From the publisher:
Anna was a good wife, mostly.
Anna Benz, an American in her late thirties, lives with her Swiss husband, Bruno—a banker—and their three young children in a postcard-perfect suburb of Zürich. Though she leads a comfortable, well-appointed life, Anna is falling apart inside. Adrift and increasingly unable to connect with the emotionally unavailable Bruno or even with her own thoughts and feelings, Anna tries to rouse herself with new experiences: German language classes, Jungian analysis, and a series of sexual affairs she enters with an ease that surprises even her.
But Anna can’t easily extract herself from these affairs. When she wants to end them, she finds it’s difficult. Tensions escalate, and her lies start to spin out of control. Having crossed a moral threshold, Anna will discover where a woman goes when there is no going back.
The problem wasn’t that her bucket was empty, the problem was that it was full. So full it overbrimmed. So full and so heavy. Anna wasn’t strong enough to carry it.
Hausfrau really blew me away. I went into it knowing the basics: a modern day Anna Karenina or Madam Bovary about a woman who is dissatisfied in her marriage and has affairs to pass the boredom. I thought it would be a quick read without much depth. I couldn’t have been more wrong.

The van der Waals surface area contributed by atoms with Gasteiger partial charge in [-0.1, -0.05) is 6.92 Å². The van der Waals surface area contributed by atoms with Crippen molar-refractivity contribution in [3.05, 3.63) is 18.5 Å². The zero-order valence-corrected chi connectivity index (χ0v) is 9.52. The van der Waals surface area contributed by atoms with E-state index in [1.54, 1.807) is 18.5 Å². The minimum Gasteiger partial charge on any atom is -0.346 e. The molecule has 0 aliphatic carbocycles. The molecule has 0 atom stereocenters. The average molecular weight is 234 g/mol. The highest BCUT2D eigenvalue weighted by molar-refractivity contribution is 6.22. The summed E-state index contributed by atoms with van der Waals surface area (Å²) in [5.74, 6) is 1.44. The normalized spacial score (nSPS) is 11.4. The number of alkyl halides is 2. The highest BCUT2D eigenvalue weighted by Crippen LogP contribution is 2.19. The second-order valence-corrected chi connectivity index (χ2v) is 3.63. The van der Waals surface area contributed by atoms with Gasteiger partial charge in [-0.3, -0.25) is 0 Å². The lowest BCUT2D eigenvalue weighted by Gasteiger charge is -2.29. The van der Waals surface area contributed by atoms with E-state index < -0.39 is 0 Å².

Oh the surface, Jill Alexander Essbaum’s debut novel comes off as a typical story about a stay at home mom. Anna Benz has a beautiful life – a husband who provides for her and her 3 children, a nice home, nice clothes, and anything else she needs. Anna, however, is unhappy. She goes to therapy and undergoes much Jungian analysis to get to the root of her apathy, and her therapist often tells her “a bored woman is a dangerous woman”. While I disliked this phrasing, it proved true for Anna.
Anna has many, explicitly detailed, affairs throughout the story. We quickly learn that this is her drug of choice and coping mechanism, and it become clear she has lost control. In a heartbreaking affair scene, Anna internally cries out for her husband, whose attention she wants more than anything. All of this leads to startling revelations and a truly tragic turn of events.
Pain is the proof of life. That’s it’s purpose.
This book will not satisfy everyone’s taste, and I can see many readers being infuriated with Anna’s carelessness. I certainly felt this way for the first third of the book. However, there is a shift, and as I started to realize how far gone Anna was, I was able to find a place of empathy. Anna makes terrible decisions that result in terrible consequences, and I feel incredibly uneasy with how certain elements came to a close. However, this book ignited many strong opinions and gave me a lot to think about, and that is always a win for me.